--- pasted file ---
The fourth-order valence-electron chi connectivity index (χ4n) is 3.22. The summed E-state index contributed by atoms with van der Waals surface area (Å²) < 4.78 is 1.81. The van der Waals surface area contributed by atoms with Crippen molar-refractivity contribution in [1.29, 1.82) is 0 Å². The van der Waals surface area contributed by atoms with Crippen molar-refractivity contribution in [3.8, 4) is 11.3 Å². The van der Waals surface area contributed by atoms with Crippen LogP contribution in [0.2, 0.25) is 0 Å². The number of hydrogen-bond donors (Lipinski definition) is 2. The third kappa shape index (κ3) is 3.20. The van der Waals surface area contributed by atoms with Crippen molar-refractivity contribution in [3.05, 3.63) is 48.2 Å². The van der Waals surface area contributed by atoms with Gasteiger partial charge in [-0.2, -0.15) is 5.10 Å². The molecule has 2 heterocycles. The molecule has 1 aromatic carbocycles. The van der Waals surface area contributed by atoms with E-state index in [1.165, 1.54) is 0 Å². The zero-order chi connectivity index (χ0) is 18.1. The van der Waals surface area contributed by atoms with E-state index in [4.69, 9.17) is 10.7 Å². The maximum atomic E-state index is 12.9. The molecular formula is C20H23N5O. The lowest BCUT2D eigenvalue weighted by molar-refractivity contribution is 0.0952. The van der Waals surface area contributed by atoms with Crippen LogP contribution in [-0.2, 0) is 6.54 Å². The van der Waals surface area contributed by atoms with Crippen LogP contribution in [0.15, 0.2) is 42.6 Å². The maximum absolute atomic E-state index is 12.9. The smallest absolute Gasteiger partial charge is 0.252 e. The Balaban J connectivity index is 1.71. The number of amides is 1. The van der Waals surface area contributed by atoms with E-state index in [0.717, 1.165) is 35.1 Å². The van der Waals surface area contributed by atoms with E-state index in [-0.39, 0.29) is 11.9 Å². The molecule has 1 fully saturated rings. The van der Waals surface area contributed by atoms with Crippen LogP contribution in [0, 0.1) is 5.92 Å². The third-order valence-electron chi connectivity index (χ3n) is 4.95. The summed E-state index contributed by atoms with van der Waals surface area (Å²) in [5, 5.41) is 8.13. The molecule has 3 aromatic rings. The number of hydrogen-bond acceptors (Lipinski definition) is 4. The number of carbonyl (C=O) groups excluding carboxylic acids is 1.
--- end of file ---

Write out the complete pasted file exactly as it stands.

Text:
The fourth-order valence-electron chi connectivity index (χ4n) is 3.22. The summed E-state index contributed by atoms with van der Waals surface area (Å²) < 4.78 is 1.81. The van der Waals surface area contributed by atoms with Crippen molar-refractivity contribution in [1.29, 1.82) is 0 Å². The van der Waals surface area contributed by atoms with Crippen molar-refractivity contribution in [3.8, 4) is 11.3 Å². The van der Waals surface area contributed by atoms with Crippen LogP contribution in [0.2, 0.25) is 0 Å². The number of hydrogen-bond donors (Lipinski definition) is 2. The third kappa shape index (κ3) is 3.20. The van der Waals surface area contributed by atoms with Crippen molar-refractivity contribution in [3.05, 3.63) is 48.2 Å². The van der Waals surface area contributed by atoms with Gasteiger partial charge in [-0.2, -0.15) is 5.10 Å². The molecule has 2 heterocycles. The molecule has 1 aromatic carbocycles. The van der Waals surface area contributed by atoms with E-state index in [1.165, 1.54) is 0 Å². The zero-order chi connectivity index (χ0) is 18.1. The van der Waals surface area contributed by atoms with E-state index in [4.69, 9.17) is 10.7 Å². The maximum atomic E-state index is 12.9. The molecular formula is C20H23N5O. The lowest BCUT2D eigenvalue weighted by molar-refractivity contribution is 0.0952. The van der Waals surface area contributed by atoms with Crippen LogP contribution in [-0.2, 0) is 6.54 Å². The van der Waals surface area contributed by atoms with Crippen LogP contribution in [0.15, 0.2) is 42.6 Å². The maximum absolute atomic E-state index is 12.9. The smallest absolute Gasteiger partial charge is 0.252 e. The Balaban J connectivity index is 1.71. The number of amides is 1. The van der Waals surface area contributed by atoms with E-state index in [0.717, 1.165) is 35.1 Å². The van der Waals surface area contributed by atoms with E-state index in [-0.39, 0.29) is 11.9 Å². The molecule has 1 fully saturated rings. The van der Waals surface area contributed by atoms with Crippen LogP contribution in [0, 0.1) is 5.92 Å². The third-order valence-electron chi connectivity index (χ3n) is 4.95. The summed E-state index contributed by atoms with van der Waals surface area (Å²) in [5, 5.41) is 8.13. The molecule has 3 aromatic rings. The number of hydrogen-bond acceptors (Lipinski definition) is 4. The number of carbonyl (C=O) groups excluding carboxylic acids is 1.